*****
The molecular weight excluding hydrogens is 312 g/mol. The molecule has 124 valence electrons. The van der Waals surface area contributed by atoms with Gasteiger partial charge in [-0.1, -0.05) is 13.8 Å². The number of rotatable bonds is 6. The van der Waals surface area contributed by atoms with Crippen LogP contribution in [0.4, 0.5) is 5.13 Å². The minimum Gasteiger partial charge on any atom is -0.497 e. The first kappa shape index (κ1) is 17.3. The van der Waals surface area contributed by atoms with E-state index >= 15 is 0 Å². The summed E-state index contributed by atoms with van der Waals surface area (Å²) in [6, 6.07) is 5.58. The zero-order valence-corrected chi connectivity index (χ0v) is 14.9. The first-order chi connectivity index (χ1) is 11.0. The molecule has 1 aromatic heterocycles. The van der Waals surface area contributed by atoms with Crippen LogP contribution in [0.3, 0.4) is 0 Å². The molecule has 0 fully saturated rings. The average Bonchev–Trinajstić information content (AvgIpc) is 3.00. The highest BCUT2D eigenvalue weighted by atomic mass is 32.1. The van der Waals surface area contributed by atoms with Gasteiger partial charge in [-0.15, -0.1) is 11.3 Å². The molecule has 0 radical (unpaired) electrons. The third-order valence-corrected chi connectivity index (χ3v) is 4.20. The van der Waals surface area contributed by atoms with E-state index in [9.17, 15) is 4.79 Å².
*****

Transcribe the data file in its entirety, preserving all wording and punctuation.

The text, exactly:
The molecular weight excluding hydrogens is 312 g/mol. The molecule has 124 valence electrons. The van der Waals surface area contributed by atoms with Gasteiger partial charge in [-0.1, -0.05) is 13.8 Å². The number of rotatable bonds is 6. The van der Waals surface area contributed by atoms with Crippen LogP contribution in [0.4, 0.5) is 5.13 Å². The minimum Gasteiger partial charge on any atom is -0.497 e. The first kappa shape index (κ1) is 17.3. The van der Waals surface area contributed by atoms with E-state index >= 15 is 0 Å². The summed E-state index contributed by atoms with van der Waals surface area (Å²) in [6, 6.07) is 5.58. The zero-order valence-corrected chi connectivity index (χ0v) is 14.9. The first-order chi connectivity index (χ1) is 11.0. The molecule has 1 aromatic heterocycles. The van der Waals surface area contributed by atoms with Crippen LogP contribution in [0.3, 0.4) is 0 Å². The molecule has 0 fully saturated rings. The average Bonchev–Trinajstić information content (AvgIpc) is 3.00. The highest BCUT2D eigenvalue weighted by atomic mass is 32.1. The van der Waals surface area contributed by atoms with Gasteiger partial charge in [-0.15, -0.1) is 11.3 Å². The molecule has 0 radical (unpaired) electrons. The third-order valence-corrected chi connectivity index (χ3v) is 4.20. The van der Waals surface area contributed by atoms with E-state index in [9.17, 15) is 4.79 Å².